AEW tag team and AAA World Tag Team Champions FTR, Cash Wheeler and Dax Harwood, sat down with Steve Muehlhausen of DAZN to talk about their AEW run. FTR was asked about working under Tony Khan, and they had nothing but praise for their boss.

“I don’t think he’ll watch this, so I don’t give a damn. But Tony does not get the credit he deserves right now for being, and it’s overused but creative genius,” Harwood said. “He loves professional wrestling. The best thing about this company is that he’s not afraid of that word. I think in a few years, people are going to look back and say ‘man, he really is smart’. He really knows what he’s doing, and he’s got a knack for telling stories and putting matches together and the whys and hows. He’s really great.”

Later FTR was asked if they felt if Khan was getting the credit he deserved for how he’s run AEW. Both Dax Harwood and Cash Wheeler agreed that he wasn’t, and the FTR members pointed to fan tribalism as a potential reason.

“Oh, absolutely not,” Harwood said. “Right now, he’s a man worth eight or $9 billion, and the people are just regurgitating what they hear online from some of their favorite podcasters that he’s a quote-unquote money mark. Furthest from the truth. But he’s got to have money. Vince was a money mark if you think about it. He had to buy a company from his dad, and he had the money. It’s asinine even to think that. He’s a huge wrestling fan who was blessed to have the money that he has, and he’s trying to put on the best wrestling product in the world, I think. Obviously, I’m biased that he is putting on the best wrestling product we’ve had in a long time.”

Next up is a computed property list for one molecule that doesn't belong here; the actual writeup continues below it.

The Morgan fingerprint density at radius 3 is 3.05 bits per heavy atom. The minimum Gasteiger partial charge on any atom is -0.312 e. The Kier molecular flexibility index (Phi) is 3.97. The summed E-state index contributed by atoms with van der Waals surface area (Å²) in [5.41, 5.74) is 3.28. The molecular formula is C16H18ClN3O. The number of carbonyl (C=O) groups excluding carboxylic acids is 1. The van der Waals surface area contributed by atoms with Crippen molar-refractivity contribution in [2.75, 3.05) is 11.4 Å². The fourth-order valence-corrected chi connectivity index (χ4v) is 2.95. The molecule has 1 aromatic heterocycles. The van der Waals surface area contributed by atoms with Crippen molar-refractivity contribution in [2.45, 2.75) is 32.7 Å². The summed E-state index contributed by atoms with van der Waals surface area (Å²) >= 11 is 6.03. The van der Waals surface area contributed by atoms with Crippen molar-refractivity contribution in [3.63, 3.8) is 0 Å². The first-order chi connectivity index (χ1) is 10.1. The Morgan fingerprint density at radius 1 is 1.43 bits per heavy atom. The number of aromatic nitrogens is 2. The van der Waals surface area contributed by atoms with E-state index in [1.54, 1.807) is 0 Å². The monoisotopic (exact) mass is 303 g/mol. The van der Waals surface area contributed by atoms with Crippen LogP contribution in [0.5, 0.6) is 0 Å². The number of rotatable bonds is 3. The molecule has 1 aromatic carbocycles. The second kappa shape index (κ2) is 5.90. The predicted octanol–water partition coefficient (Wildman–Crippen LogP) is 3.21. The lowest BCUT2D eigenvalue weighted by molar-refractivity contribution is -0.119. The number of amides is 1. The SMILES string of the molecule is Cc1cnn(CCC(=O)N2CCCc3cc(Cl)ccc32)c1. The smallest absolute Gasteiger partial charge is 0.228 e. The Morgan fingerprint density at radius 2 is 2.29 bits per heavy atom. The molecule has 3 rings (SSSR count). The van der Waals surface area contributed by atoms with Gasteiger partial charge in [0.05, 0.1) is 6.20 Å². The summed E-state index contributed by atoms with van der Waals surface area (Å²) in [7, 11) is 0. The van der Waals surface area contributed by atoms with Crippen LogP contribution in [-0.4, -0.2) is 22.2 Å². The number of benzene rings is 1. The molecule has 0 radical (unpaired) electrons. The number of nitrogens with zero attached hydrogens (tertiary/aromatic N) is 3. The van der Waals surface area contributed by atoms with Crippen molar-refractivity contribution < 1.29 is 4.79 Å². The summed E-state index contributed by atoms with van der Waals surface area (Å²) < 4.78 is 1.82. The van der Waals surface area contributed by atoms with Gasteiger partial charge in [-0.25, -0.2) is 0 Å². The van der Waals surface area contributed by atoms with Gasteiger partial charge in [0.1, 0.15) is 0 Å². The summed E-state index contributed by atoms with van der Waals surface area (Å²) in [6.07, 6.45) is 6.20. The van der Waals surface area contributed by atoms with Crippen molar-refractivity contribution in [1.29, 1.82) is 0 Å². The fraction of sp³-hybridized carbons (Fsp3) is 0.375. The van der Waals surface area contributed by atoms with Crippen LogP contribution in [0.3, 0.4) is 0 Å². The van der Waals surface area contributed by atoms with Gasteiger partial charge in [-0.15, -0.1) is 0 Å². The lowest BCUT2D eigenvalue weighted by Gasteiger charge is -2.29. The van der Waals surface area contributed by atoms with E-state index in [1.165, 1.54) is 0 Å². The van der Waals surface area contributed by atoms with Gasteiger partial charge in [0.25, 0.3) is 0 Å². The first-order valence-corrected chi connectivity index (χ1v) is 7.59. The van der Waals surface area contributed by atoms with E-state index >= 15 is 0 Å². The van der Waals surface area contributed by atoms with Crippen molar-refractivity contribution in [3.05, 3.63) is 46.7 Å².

“I agree,” Wheeler said. “I don’t think he gets the credit he deserves, but I think he will. The world just seems like it can be so cynical sometimes, and we talk about it all the time is like an echo chamber. It can be a cynical echo chamber and not all the time, sometimes. Some amazing things come from social media, but sometimes it can be a sounding board of negativity. I think right now, people are combating. Some people love it. Some people hate it, and they just want to clash.

“They want to attach to something so that a large majority of people that are vocal about it, I think, don’t even know the full details. They don’t look into it. Like you (looking at Harwood) said, they regurgitate information, or they just move the goalposts. They keep saying he can’t do something, and he does. Then it’s like, ‘Well, it’s only because but he can’t do this’. It’s gonna keep happening, and he’s gonna, as far as I am concerned, he’s gonna keep delivering, and the company is gonna be around for a long time succeeding. Then finally the respect will come.”

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